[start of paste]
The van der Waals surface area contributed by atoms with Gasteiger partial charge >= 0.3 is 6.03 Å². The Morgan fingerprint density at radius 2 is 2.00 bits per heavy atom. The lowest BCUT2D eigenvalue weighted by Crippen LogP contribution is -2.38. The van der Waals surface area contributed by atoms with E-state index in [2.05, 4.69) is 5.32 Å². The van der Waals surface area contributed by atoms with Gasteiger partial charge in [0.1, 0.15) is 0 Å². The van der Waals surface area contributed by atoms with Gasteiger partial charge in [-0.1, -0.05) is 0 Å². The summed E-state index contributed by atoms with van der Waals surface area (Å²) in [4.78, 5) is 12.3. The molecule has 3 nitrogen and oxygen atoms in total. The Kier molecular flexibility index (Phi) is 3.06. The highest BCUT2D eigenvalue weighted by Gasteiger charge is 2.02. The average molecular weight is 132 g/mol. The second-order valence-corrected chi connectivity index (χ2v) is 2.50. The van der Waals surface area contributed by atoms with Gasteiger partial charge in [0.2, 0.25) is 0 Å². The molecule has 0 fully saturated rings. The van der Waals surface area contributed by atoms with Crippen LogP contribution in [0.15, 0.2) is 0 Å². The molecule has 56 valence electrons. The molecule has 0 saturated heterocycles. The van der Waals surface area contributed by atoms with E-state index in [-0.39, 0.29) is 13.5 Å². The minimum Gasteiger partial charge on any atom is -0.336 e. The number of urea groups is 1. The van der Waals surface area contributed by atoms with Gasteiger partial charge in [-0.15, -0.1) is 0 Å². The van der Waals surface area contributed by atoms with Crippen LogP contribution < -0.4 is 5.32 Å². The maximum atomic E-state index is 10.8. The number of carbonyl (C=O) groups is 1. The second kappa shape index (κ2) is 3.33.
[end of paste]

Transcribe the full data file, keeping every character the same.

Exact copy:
The van der Waals surface area contributed by atoms with Gasteiger partial charge >= 0.3 is 6.03 Å². The Morgan fingerprint density at radius 2 is 2.00 bits per heavy atom. The lowest BCUT2D eigenvalue weighted by Crippen LogP contribution is -2.38. The van der Waals surface area contributed by atoms with E-state index in [2.05, 4.69) is 5.32 Å². The van der Waals surface area contributed by atoms with Gasteiger partial charge in [0.1, 0.15) is 0 Å². The van der Waals surface area contributed by atoms with Gasteiger partial charge in [-0.1, -0.05) is 0 Å². The summed E-state index contributed by atoms with van der Waals surface area (Å²) in [4.78, 5) is 12.3. The molecule has 3 nitrogen and oxygen atoms in total. The Kier molecular flexibility index (Phi) is 3.06. The highest BCUT2D eigenvalue weighted by Gasteiger charge is 2.02. The average molecular weight is 132 g/mol. The second-order valence-corrected chi connectivity index (χ2v) is 2.50. The van der Waals surface area contributed by atoms with Gasteiger partial charge in [0.2, 0.25) is 0 Å². The molecule has 0 fully saturated rings. The van der Waals surface area contributed by atoms with Crippen LogP contribution in [0.15, 0.2) is 0 Å². The molecule has 56 valence electrons. The molecule has 0 saturated heterocycles. The van der Waals surface area contributed by atoms with E-state index in [-0.39, 0.29) is 13.5 Å². The minimum Gasteiger partial charge on any atom is -0.336 e. The number of urea groups is 1. The van der Waals surface area contributed by atoms with Gasteiger partial charge in [-0.15, -0.1) is 0 Å². The van der Waals surface area contributed by atoms with Crippen LogP contribution < -0.4 is 5.32 Å². The maximum atomic E-state index is 10.8. The number of carbonyl (C=O) groups is 1. The second kappa shape index (κ2) is 3.33.